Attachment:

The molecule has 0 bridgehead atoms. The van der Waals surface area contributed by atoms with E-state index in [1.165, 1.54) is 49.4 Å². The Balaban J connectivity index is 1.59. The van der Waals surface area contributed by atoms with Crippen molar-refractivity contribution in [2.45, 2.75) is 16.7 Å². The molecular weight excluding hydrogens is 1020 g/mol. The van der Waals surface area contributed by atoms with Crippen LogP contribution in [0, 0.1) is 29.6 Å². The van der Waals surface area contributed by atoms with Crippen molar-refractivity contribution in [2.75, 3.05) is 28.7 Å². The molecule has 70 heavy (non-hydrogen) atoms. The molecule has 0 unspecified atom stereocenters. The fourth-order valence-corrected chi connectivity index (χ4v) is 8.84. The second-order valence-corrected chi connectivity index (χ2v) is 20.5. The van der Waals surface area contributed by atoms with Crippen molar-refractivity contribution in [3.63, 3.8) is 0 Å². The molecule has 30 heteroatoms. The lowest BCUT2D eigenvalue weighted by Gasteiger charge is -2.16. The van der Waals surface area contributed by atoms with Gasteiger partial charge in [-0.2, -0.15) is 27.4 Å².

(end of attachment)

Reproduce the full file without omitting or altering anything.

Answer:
The molecule has 0 bridgehead atoms. The van der Waals surface area contributed by atoms with E-state index in [1.165, 1.54) is 49.4 Å². The Balaban J connectivity index is 1.59. The van der Waals surface area contributed by atoms with Crippen molar-refractivity contribution in [2.45, 2.75) is 16.7 Å². The molecular weight excluding hydrogens is 1020 g/mol. The van der Waals surface area contributed by atoms with Crippen LogP contribution in [0, 0.1) is 29.6 Å². The van der Waals surface area contributed by atoms with Crippen molar-refractivity contribution in [2.75, 3.05) is 28.7 Å². The molecule has 70 heavy (non-hydrogen) atoms. The molecule has 0 unspecified atom stereocenters. The fourth-order valence-corrected chi connectivity index (χ4v) is 8.84. The second-order valence-corrected chi connectivity index (χ2v) is 20.5. The van der Waals surface area contributed by atoms with Crippen molar-refractivity contribution in [3.63, 3.8) is 0 Å². The molecule has 30 heteroatoms. The lowest BCUT2D eigenvalue weighted by Gasteiger charge is -2.16. The van der Waals surface area contributed by atoms with Gasteiger partial charge in [-0.2, -0.15) is 27.4 Å².